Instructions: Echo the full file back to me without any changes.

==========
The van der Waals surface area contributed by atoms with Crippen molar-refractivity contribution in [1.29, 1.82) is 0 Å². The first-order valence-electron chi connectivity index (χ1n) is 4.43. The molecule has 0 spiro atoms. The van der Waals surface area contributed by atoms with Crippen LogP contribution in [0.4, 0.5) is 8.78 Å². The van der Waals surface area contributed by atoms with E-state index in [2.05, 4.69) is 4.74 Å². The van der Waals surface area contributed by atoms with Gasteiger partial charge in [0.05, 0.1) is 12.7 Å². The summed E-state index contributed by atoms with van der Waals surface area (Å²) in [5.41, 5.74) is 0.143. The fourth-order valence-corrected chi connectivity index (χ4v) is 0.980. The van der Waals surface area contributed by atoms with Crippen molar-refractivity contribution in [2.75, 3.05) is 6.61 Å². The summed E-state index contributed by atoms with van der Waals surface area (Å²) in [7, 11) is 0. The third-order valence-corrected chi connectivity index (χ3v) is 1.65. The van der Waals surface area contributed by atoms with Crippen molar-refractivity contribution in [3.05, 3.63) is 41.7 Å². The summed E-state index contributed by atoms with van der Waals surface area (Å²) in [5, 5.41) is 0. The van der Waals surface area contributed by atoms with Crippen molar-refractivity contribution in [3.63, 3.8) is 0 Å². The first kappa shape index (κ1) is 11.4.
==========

The van der Waals surface area contributed by atoms with Crippen molar-refractivity contribution in [1.29, 1.82) is 0 Å². The first-order valence-electron chi connectivity index (χ1n) is 4.43. The molecule has 0 spiro atoms. The van der Waals surface area contributed by atoms with Crippen LogP contribution in [0.4, 0.5) is 8.78 Å². The van der Waals surface area contributed by atoms with E-state index in [2.05, 4.69) is 4.74 Å². The van der Waals surface area contributed by atoms with Gasteiger partial charge in [0.05, 0.1) is 12.7 Å². The summed E-state index contributed by atoms with van der Waals surface area (Å²) in [5.41, 5.74) is 0.143. The fourth-order valence-corrected chi connectivity index (χ4v) is 0.980. The van der Waals surface area contributed by atoms with Crippen molar-refractivity contribution in [2.75, 3.05) is 6.61 Å². The summed E-state index contributed by atoms with van der Waals surface area (Å²) in [7, 11) is 0. The third-order valence-corrected chi connectivity index (χ3v) is 1.65. The van der Waals surface area contributed by atoms with Crippen molar-refractivity contribution in [3.05, 3.63) is 41.7 Å². The summed E-state index contributed by atoms with van der Waals surface area (Å²) in [5, 5.41) is 0. The van der Waals surface area contributed by atoms with Crippen molar-refractivity contribution in [3.63, 3.8) is 0 Å². The first kappa shape index (κ1) is 11.4.